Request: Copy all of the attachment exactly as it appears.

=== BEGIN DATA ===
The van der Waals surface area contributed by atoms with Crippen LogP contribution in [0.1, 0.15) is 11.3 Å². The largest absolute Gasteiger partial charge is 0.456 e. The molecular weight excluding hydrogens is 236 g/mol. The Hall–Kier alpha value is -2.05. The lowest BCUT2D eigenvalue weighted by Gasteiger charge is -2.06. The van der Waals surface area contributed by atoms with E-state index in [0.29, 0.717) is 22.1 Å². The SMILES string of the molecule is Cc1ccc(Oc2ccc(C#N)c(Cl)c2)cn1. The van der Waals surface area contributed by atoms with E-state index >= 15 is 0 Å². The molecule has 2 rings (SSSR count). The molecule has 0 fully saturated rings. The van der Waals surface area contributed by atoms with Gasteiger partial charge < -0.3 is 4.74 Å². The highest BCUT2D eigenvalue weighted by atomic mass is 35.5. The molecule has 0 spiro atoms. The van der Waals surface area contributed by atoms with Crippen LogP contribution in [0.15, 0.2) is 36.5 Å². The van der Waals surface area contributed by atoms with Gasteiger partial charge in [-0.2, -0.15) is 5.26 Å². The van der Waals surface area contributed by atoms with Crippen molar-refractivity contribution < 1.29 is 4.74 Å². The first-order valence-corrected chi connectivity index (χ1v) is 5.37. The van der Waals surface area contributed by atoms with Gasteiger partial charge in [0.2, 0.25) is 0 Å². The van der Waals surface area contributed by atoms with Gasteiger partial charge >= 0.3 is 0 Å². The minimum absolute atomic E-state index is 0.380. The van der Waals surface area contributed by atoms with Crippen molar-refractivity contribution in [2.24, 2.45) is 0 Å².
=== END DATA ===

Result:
The van der Waals surface area contributed by atoms with Crippen LogP contribution in [0.1, 0.15) is 11.3 Å². The largest absolute Gasteiger partial charge is 0.456 e. The molecular weight excluding hydrogens is 236 g/mol. The Hall–Kier alpha value is -2.05. The lowest BCUT2D eigenvalue weighted by Gasteiger charge is -2.06. The van der Waals surface area contributed by atoms with E-state index in [0.29, 0.717) is 22.1 Å². The SMILES string of the molecule is Cc1ccc(Oc2ccc(C#N)c(Cl)c2)cn1. The van der Waals surface area contributed by atoms with E-state index >= 15 is 0 Å². The molecule has 2 rings (SSSR count). The molecule has 0 fully saturated rings. The van der Waals surface area contributed by atoms with Gasteiger partial charge < -0.3 is 4.74 Å². The highest BCUT2D eigenvalue weighted by atomic mass is 35.5. The molecule has 0 spiro atoms. The van der Waals surface area contributed by atoms with Crippen LogP contribution in [0.15, 0.2) is 36.5 Å². The van der Waals surface area contributed by atoms with Gasteiger partial charge in [-0.2, -0.15) is 5.26 Å². The van der Waals surface area contributed by atoms with Crippen molar-refractivity contribution < 1.29 is 4.74 Å². The first-order valence-corrected chi connectivity index (χ1v) is 5.37. The van der Waals surface area contributed by atoms with Gasteiger partial charge in [0.2, 0.25) is 0 Å². The van der Waals surface area contributed by atoms with Gasteiger partial charge >= 0.3 is 0 Å². The minimum absolute atomic E-state index is 0.380. The van der Waals surface area contributed by atoms with Crippen molar-refractivity contribution in [2.24, 2.45) is 0 Å².